7. Don’t mention your trade-in
Along the same lines, don’t mention your trade-in unless it absolutely has to be part of the transaction because you still owe on it and can’t afford two payments. However, in that case, I would gently suggest you consider whether it would be better to wait until you’ve paid off your current car before buying a new one.
Otherwise, tell the dealer you haven’t decided what to do with your current vehicle. Once you have negotiated the cost of your new purchase, you can then negotiate the price of your trade-in. This method helps ensure you not only get the best price on your new car but that you’re maximizing what you receive for the trade-in.
8. Think twice about trade-in promos
Another trick dealers use is luring in shoppers with promises of huge trade-in values. If you can push, pull or drag in your old vehicle, you’ll be guaranteed thousands of dollars for your trade-in.
That sounds good until you realize that the offer applies only to certain vehicles on the lot. The sales representative will steer you toward the $15,000 vehicle and enthusiastically share that it will be only $12,000 with your $3,000 trade-in. It sounds like a deal too good to pass up, except you had only planned to spend $10,000.
Or another tactic used by dealers is to bump up their car prices before running a trade-in promotion. Either way, you end up spending more than you wanted to or needed to for your new wheels.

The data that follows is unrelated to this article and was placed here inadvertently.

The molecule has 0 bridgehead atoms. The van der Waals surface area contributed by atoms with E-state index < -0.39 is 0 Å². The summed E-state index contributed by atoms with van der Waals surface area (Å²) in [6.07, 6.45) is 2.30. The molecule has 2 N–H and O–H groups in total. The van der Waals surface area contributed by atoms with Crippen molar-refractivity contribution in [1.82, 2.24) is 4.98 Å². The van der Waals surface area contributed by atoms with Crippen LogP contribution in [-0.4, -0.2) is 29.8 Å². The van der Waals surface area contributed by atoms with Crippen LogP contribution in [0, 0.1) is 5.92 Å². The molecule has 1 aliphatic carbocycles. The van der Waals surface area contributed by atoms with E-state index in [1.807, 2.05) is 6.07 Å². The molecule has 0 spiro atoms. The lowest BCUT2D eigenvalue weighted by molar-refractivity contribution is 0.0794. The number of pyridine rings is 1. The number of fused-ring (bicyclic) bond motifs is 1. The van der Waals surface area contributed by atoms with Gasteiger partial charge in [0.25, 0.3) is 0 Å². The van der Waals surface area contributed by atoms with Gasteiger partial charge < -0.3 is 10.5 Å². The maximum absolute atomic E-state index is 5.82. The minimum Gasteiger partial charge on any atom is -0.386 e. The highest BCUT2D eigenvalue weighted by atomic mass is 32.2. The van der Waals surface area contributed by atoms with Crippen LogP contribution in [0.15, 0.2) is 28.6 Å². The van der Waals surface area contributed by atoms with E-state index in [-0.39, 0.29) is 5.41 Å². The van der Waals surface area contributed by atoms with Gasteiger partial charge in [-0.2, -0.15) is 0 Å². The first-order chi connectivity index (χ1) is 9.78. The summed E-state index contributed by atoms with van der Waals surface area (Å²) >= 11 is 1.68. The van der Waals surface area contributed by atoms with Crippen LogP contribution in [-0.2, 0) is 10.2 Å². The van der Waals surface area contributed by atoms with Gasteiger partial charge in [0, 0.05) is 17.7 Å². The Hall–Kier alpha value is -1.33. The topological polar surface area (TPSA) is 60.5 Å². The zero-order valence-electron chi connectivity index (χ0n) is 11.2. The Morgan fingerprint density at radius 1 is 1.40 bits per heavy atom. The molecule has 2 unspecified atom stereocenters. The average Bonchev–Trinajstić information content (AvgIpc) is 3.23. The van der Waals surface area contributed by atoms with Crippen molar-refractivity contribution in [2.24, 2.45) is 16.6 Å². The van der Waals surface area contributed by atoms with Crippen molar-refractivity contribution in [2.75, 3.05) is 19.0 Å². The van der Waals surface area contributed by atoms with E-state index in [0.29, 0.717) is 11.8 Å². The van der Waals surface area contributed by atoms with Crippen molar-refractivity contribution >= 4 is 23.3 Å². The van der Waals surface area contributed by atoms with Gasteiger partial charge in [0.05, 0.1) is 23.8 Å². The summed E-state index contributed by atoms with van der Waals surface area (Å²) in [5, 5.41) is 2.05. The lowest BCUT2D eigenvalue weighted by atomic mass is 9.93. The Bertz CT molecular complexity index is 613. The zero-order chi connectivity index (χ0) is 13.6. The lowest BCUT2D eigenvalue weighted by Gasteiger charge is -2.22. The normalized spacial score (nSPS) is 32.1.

9. Offer to pay with green
Buying with cash is a strategy that may or may not get you a discount.
New-car dealers make more then 20 percent of their income on financing and insurance sales, which means they have little incentive to accept cash. On the used lot, you might get a little more negotiating power, especially if there is a smaller financial incentive for the dealer and the salesperson is eager to avoid the hassle of completing financing paperwork. In my case, paying with cash dropped the price about $500.
However, private sales are where you’ll probably see the biggest discount for a cash payment. Sellers may be eager to unload their vehicle and if you can offer cash, that’s often all they need to come down on price.
10. Buy from private sellers
Speaking of private sellers, you’re likely to get a better deal from them even if you don’t do any wheeling and dealing. That’s one way Money Talks News finance expert Stacy Johnson found a near mint condition $5,000 car.
Dealerships have huge overhead expenses, which means they have prices higher than what you find on the private market. Of course, established dealers have a reputation to uphold so they may be more likely to stand behind the cars they sell.
If you’re buying from a private seller, be sure to get a full inspection from a mechanic of your choosing before forking over any money.
Those are our 10 tips for spending less on your next vehicle. Do you have your own advice on the subject? Share what you know in the comments below or on our Facebook page.